Imam's position is complicated by the fact that his relationship with the former regime and the Mubarak family was cosy and he often spoke out in defence of government policies. His movies never had any trouble with the censors, and many of those that skewered religious fundamentalism aligned themselves so neatly with government positions as to skirt the edge of propaganda and lead some of his colleagues to accuse him of being a government "spokesman".
Imam is also one of several members of the country's cultural elite to have been caught wrong-footed by the revolution. On January 2011, he condemned the demonstrations (he later tried to reverse himself, phoning in to a satellite channel to tell protesters - much too late - that he was on their side). Today, his name is the most famous on a revolutionary "black list" of artists who supported Mubarak. With Islamists parties legalised and controlling a majority of the country's legislature, and generally ascendant, he is particularly vulnerable. But Egypt's actor's syndicate and the cultural establishment - even many younger artists and Mubarak critics who disliked Imam and his politics - have rallied around the embattled actor, condemning the verdict and organising various shows of support. They view the attack on Imam as an opening salvo in a reinvigorated and worrisome onslaught on artistic freedom.
Egypt has an official authority that censors films and TV serials. But much censorship takes place through other, less official, means: court cases, media campaigns, fatwas issued by religious authorities and what is commonly known as "street censorship". During the 1990s, several prominent authors, most famously Nobel Laureate Naguib Mahfouz, were also the targets of death threats and assassination attempts.
The Mubarak regime liked to present itself as a defender of freedom of speech, and it stood up to Islamists occasionally. But just as often it sacrificed artists to public opinion or practised censorship and repression of its own. Because freedom of expression and creativity wasn't truly respected or guaranteed, the regime could present itself as the only protector and bulwark against Islamist intimidation - and all too often, artists accepted its patronage, at a political price. The Imam case is about dealing with the legacy of the Mubarak regime - the co-opted and contradictory position that a repressive state generally put the arts in - and about the ongoing struggle over the limits of creative licence.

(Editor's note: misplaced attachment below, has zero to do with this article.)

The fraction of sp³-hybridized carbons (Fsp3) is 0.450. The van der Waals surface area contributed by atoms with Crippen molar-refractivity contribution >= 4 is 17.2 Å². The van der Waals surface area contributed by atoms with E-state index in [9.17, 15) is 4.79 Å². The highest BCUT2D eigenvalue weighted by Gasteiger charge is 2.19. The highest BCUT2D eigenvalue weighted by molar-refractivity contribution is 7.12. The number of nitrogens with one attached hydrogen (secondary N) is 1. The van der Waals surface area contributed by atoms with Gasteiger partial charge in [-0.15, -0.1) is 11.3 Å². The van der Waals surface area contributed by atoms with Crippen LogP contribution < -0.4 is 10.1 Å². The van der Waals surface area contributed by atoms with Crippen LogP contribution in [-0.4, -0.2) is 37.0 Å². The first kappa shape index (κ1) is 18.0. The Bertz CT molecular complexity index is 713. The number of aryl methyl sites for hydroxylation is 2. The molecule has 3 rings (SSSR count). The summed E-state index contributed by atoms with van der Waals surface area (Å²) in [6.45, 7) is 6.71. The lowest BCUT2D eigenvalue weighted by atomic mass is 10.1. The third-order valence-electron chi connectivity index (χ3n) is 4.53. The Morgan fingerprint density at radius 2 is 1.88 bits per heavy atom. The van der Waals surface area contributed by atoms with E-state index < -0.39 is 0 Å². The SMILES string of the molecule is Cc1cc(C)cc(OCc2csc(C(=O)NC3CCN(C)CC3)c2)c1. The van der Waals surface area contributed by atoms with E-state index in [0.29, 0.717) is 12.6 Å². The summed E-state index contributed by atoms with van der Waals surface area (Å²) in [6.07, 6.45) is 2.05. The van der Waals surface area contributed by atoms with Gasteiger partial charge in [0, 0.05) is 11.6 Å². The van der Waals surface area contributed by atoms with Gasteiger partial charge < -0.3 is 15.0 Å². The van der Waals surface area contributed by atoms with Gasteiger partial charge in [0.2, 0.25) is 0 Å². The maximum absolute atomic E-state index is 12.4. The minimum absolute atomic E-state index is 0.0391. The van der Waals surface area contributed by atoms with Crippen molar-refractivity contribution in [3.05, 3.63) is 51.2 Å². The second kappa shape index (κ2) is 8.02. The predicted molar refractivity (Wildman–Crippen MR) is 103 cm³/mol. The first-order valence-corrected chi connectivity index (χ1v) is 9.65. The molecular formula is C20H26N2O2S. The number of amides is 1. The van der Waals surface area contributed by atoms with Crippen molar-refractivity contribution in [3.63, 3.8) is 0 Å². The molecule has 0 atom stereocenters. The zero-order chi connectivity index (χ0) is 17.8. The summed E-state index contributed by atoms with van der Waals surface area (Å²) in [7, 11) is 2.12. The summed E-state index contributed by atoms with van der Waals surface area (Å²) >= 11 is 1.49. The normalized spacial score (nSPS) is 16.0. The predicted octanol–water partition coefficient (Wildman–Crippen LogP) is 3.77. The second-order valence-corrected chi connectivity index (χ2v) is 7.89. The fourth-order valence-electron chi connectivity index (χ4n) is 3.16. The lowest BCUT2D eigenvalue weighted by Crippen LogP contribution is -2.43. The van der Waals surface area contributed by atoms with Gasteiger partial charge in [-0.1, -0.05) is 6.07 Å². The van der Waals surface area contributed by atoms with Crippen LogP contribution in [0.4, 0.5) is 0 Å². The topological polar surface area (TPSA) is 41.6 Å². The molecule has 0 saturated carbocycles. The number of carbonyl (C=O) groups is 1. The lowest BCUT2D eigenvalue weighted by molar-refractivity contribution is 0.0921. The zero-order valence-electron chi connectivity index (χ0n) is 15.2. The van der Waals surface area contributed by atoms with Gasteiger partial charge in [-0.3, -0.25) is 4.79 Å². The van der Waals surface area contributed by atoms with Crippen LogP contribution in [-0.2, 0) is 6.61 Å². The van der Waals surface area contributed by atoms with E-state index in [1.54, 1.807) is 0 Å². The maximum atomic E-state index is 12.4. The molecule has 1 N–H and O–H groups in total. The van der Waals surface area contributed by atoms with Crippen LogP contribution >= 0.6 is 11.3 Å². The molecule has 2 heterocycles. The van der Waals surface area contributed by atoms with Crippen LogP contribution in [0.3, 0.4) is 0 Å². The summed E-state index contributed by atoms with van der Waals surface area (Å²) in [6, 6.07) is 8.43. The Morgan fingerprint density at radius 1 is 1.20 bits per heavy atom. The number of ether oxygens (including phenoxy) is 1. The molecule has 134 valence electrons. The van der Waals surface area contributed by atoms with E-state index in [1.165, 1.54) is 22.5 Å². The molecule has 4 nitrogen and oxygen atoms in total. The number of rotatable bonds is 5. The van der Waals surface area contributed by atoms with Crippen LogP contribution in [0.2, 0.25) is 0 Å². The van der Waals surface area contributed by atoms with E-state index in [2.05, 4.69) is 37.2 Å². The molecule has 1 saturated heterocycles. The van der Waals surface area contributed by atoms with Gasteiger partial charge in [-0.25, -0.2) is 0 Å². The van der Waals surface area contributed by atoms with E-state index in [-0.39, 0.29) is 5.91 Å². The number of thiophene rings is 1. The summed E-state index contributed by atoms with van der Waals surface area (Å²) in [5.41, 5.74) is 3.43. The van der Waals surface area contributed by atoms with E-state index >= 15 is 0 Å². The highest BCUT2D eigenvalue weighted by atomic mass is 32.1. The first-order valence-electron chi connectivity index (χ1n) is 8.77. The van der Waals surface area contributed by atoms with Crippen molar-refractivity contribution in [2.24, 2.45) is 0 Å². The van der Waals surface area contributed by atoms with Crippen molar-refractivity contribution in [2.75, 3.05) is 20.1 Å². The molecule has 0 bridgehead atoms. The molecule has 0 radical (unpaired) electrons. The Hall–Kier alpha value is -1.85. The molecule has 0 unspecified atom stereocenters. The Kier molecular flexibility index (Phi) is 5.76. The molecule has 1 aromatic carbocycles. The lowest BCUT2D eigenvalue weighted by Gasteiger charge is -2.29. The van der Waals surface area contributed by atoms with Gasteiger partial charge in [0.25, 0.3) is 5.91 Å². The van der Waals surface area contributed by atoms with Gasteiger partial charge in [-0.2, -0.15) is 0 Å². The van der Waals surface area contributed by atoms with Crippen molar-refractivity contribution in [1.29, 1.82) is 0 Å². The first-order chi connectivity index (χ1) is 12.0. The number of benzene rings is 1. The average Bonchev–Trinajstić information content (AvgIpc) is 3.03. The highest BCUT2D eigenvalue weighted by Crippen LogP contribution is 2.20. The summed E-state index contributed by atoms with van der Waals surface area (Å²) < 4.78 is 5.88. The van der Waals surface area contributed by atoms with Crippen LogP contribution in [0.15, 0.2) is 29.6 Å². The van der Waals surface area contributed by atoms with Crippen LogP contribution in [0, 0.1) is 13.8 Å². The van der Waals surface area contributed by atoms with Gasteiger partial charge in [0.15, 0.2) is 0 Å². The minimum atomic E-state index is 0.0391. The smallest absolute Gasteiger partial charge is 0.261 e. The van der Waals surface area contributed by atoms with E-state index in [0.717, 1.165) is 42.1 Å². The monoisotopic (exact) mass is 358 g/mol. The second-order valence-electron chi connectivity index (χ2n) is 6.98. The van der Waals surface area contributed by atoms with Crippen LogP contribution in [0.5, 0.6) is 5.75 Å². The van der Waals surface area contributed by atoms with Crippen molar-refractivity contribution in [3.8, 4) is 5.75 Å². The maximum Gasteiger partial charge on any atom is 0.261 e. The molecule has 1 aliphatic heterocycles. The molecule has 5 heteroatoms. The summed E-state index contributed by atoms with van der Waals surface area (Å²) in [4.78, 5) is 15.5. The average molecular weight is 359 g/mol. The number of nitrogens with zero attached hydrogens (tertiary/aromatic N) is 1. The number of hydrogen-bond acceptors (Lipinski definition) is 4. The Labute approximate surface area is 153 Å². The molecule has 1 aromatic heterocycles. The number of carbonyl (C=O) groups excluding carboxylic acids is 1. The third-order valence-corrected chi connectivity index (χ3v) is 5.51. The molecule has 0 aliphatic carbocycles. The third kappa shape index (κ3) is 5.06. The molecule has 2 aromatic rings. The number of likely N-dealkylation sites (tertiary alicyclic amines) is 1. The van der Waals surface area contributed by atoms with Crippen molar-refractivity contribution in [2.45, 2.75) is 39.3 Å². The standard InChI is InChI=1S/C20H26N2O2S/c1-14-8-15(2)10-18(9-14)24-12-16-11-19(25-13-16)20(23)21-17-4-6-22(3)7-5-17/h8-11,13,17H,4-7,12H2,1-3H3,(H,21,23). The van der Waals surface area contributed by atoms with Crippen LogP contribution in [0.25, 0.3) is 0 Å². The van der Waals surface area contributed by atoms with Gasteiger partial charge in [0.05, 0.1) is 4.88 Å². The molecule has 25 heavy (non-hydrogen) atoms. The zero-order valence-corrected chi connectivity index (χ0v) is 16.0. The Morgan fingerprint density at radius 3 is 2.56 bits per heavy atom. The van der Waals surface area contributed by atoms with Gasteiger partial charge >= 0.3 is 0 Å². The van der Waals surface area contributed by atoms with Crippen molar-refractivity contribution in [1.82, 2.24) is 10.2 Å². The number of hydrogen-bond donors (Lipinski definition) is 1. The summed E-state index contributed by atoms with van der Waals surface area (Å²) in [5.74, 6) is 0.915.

Of course many Egyptian artists worked independently, all along, accepting political risk, social marginalisation and difficult financial circumstances as part of their calling. After the uprising, they expected a new era of freedom, and have been busy, for the last 15 months, producing art, graffiti, music, films, public festivals and plays that might have been difficult to put on, or to find audiences for, before.
Today, the question is whether this explosion of artistic production will remain unchecked. Islamists in parliament are reportedly discussing a new censorship law and have been calling for stricter cuts to the kisses and embraces that are ubiquitous in Egypt's classic black-and-white films from the 1920s through the 1960s, still in heavy rotation on state television.
"There is a great difference between true creativity, which society seeks and which draws its values from the firm Islamic legacy, and these trivialities that they call 'art'," writes Amer Shamakh, on the subject of the Imam case, in the newspaper of the Muslim Brotherhood's Freedom and Justice Party. He argues that the "degeneracy that invaded our homes, corrupted our youth and threatened the foundations of society" was one of the causes of last year's revolution.
The Islamist vision of the arts is rather dreary. There shouldn't be too much romance, too much grittiness (Shamakh also objects to depictions of Egyptian society as all "filthiness and obscenity", calling for more inspiring portrayals) or too many laughs.
But for decades, Egyptian leaders have been the butt of well-turned jokes. Last year's uprising seemed fuelled by ridicule almost as much as by indignation. Egypt, in other words, is a country where no one has ever been safe from laughter. Let's hope that tradition continues.
Ursula Lindsey, a regular contributor to The Review, lives in Cairo.